6 Month Rule
Writer, director, and lead actor Blayne Weaver’s 6 MONTH RULE is a slightly different take on the romantic comedy genre. With a star-studded cast including comedian Dave Foley (Kids In The Hall, VAMPIRES SUCK), veteran actor Martin Starr (Freaks and Geeks, SUPERBAD), and stunning Natalie Morales (Parks and Recreation, White Collar), Weaver takes us through a familiar formula with a refreshing conclusion.
Crisp visuals, sound, and an engaging script make this an independent film that stands out from the pack. Even though this film was made with a higher budget than most indies, it still retains the same spirit as his previous films, WEATHER GIRL, and OUTSIDE SALES. Blayne Weaver continues to turn out quality films that audiences seem to respond well to. 6 MONTH RULE is no exception. While the concept is not anything we haven’t seen before, the execution is something that we don’t see often, and with Weaver pulling triple duty on this film, it’s amazing that his performance didn’t suffer in any of the areas he was involved in.
Weaver, who reminds me of a young Jack Nicholson, plays Tyler, a fast-talking ladies man who acts like James Bond and lives by his own rules of dating. He believes the titular 6 Month Rule means that any man can get over any relationship in only 6 months. He spouts his ridiculous axioms to his friend Alan (Martin Starr) who was recently dumped by his fiance (in a great cameo by Jaime Pressly) and is staying in Tyler’s apartment while he gets his life back together. Soon Tyler meets the enigmatic Sophie (Natalie Morales) who challenges him in a way that no other woman has before, she calls him on his bullshit and makes him examine the life he’s been living.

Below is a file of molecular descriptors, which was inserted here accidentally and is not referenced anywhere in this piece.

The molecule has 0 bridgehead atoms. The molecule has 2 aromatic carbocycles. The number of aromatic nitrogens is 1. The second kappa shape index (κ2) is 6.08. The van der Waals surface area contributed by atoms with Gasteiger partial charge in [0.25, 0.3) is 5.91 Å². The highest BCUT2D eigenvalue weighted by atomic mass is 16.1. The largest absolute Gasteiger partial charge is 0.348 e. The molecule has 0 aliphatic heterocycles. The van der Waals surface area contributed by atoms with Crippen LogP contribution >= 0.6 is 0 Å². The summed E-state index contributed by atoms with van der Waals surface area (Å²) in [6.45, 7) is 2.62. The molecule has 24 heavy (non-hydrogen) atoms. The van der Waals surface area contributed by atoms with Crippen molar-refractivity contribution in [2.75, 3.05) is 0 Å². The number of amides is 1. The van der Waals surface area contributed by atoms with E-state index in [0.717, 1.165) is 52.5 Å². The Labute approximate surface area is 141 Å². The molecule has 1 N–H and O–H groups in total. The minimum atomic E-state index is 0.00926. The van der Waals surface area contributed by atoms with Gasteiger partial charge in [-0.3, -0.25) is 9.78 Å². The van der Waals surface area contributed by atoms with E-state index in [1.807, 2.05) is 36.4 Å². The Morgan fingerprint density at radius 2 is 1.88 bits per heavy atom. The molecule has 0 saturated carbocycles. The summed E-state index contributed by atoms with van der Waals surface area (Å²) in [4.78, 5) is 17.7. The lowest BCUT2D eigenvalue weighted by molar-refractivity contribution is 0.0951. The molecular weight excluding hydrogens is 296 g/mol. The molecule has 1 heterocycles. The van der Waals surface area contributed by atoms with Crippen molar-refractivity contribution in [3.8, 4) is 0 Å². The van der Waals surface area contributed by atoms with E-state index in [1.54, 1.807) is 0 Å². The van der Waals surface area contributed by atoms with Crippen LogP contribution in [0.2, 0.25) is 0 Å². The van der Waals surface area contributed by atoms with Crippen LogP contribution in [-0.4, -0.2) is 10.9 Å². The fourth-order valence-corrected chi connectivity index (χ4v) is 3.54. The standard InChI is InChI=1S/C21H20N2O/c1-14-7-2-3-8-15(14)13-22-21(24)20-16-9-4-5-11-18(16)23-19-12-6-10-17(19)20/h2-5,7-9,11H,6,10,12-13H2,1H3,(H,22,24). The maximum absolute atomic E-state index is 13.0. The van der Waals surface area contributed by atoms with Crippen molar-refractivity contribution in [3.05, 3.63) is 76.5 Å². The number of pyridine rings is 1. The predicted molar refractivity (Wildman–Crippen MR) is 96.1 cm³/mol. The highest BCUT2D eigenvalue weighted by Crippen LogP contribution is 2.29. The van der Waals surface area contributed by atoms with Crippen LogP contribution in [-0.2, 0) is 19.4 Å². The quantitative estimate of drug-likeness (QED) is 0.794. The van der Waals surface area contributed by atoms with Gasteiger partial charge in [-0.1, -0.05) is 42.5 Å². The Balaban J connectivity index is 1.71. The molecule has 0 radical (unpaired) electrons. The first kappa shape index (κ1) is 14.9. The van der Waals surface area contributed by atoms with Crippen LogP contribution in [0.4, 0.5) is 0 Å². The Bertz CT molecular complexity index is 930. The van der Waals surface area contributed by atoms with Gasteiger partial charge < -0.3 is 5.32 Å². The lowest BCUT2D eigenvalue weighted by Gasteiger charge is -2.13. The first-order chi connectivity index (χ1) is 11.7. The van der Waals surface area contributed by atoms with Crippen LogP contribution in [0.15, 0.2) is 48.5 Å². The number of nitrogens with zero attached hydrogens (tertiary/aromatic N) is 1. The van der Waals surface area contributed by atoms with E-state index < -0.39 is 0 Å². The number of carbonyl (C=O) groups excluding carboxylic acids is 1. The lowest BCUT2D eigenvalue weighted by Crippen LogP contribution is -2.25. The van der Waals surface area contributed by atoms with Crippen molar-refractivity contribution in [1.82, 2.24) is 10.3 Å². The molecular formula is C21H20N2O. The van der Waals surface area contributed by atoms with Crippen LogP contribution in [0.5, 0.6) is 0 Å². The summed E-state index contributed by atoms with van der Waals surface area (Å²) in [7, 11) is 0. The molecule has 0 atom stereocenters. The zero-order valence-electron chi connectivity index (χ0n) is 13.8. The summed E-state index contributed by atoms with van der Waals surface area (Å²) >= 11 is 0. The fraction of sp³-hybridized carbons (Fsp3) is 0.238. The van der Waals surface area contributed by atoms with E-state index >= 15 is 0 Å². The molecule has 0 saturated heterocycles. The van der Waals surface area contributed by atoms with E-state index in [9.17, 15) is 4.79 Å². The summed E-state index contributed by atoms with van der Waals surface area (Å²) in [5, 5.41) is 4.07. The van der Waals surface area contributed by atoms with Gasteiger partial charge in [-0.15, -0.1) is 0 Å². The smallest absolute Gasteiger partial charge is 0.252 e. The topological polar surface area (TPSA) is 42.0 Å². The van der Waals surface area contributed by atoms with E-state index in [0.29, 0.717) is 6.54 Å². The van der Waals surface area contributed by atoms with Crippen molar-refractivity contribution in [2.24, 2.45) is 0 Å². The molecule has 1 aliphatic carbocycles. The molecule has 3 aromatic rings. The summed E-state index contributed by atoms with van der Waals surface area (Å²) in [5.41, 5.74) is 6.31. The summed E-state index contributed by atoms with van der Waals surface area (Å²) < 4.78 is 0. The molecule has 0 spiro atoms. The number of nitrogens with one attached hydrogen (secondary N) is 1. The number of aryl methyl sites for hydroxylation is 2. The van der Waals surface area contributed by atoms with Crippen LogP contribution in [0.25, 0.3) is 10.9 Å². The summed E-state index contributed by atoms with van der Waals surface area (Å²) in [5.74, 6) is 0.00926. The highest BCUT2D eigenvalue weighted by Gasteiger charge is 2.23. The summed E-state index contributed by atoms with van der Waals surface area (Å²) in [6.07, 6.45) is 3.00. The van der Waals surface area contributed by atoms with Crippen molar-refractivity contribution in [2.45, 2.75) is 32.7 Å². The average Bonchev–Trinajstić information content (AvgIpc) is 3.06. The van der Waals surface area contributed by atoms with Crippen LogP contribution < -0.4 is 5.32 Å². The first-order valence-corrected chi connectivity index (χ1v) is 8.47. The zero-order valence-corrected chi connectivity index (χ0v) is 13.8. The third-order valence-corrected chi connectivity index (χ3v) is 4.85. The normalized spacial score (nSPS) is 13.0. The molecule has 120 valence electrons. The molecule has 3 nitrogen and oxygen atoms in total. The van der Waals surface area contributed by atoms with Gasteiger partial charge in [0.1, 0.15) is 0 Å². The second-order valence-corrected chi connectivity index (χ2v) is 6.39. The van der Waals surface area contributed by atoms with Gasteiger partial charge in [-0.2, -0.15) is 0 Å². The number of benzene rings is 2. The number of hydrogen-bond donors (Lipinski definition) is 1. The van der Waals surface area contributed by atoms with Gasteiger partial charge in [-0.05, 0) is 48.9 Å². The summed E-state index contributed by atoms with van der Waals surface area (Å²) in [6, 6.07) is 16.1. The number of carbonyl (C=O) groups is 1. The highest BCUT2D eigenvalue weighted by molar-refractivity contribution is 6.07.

As the film progresses Tyler’s character evolves from a confident womanizer to a man questioning himself. By being honest about his shortcomings he wins Sophie’s heart, but she has issues of her own. Sophie is just as damaged as Tyler, playing it safe dating a rock star who is more interested in the rise of his career to take the time to really get to know her. Along the way Tyler’s ego creates setbacks that prevent he and Sophie from continuing their releationship, and the finale of the movie isn’t exactly the typical “Hollywood ending”, but is nevertheless satisfying.
The cast really helps to sell the movie’s somewhat predictable premise. Dave Foley and Martin Starr should be given particular credit for providing much-needed comic relief to Weaver’s character, while funny at times, can also come off as somewhat unlikable. That said, I don’t really think that the Tyler character is the one the audience is supposed to be rooting for. Alan is the one who provides the moral compass to Tyler and his conflict resolution mostly set the tone for the entire movie. He and Tyler have similar conflicts, but because Alan is the more virtuous character, he is the one who gets the happy ending.6 Month Rule,